A colleague here at SCU shared with me this:
“Corporate taxes account for about 10 percent of the total tax take, at $273.5 billion in 2013. Lawrence Kotlikoff, an economist at Boston University, calculates that eliminating the corporate tax, while raising income or consumption taxes to compensate, would produce a dramatic growth spurt in the U.S. It would increase investment, permanently raise wages by 12 to 13 percent and boost gross domestic product by 8 to 10 percent. Eventually, the growth alone would be enough to make up for the lost tax revenue. “Most economists agree this is really hurting workers rather than owners of capital,” says Kotlikoff.”
See whole article here.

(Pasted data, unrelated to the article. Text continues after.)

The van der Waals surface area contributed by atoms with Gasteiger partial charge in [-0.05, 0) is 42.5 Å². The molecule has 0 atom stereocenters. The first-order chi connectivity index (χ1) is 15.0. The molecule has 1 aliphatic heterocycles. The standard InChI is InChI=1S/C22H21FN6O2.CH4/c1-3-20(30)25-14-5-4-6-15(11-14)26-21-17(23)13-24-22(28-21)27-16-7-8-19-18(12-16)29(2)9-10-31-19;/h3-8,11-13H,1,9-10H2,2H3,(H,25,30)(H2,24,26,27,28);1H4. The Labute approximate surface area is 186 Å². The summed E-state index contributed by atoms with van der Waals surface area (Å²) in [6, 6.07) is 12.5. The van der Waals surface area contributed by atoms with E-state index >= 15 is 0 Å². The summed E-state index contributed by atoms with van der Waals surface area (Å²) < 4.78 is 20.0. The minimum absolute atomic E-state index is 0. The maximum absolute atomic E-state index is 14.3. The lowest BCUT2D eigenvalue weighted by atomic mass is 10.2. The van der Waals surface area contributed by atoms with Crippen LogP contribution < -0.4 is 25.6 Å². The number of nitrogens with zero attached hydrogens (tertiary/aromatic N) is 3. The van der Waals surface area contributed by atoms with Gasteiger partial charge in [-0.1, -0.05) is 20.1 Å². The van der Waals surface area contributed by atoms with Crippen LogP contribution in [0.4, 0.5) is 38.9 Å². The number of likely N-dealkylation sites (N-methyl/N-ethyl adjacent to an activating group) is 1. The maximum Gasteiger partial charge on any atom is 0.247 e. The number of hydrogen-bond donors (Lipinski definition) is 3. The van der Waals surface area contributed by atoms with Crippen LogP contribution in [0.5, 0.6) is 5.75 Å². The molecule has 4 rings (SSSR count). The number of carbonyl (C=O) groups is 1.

I responded with the following thoughts. I’d be the first to admit that I know almost nothing about this kind of modeling; not something I have ever done. But I know enough to know that there is more to this kind of modeling than solving the model itself. Corporate profits have hit all all-time high (nominal and real) in the United States. Why would one think that this corporate after tax profits were even higher because of an elimination of taxes that somehow that would unleash some kind of growth spurt? Another point: this is pure macroeconomics hubris, isn’t it? Macro speculation like this is unknowable even to our most basic knowability standard… does Kotlikoff have anything close to an externally valid natural or random experiment (of large wealthy economy in a growth funk that did something like this)? Education economists don’t even know whether class size reduction from 27 to 24 is a net good thing, how could we possibly *know* enough to speak so confidently about an issue like this? I love the rhetoric of “12 to 13 percent” as if the gap were an issue of technical assumptions and the gross were unassailable… neat. I guess my objection is to “would”… reporter should have written “could” or “might”…. A final point: Some people (libertarians I would think) should object to a policy designed to enable the “large corporate” sector to get even bigger. No need to make self-employment and single proprietor businesses even less attractive….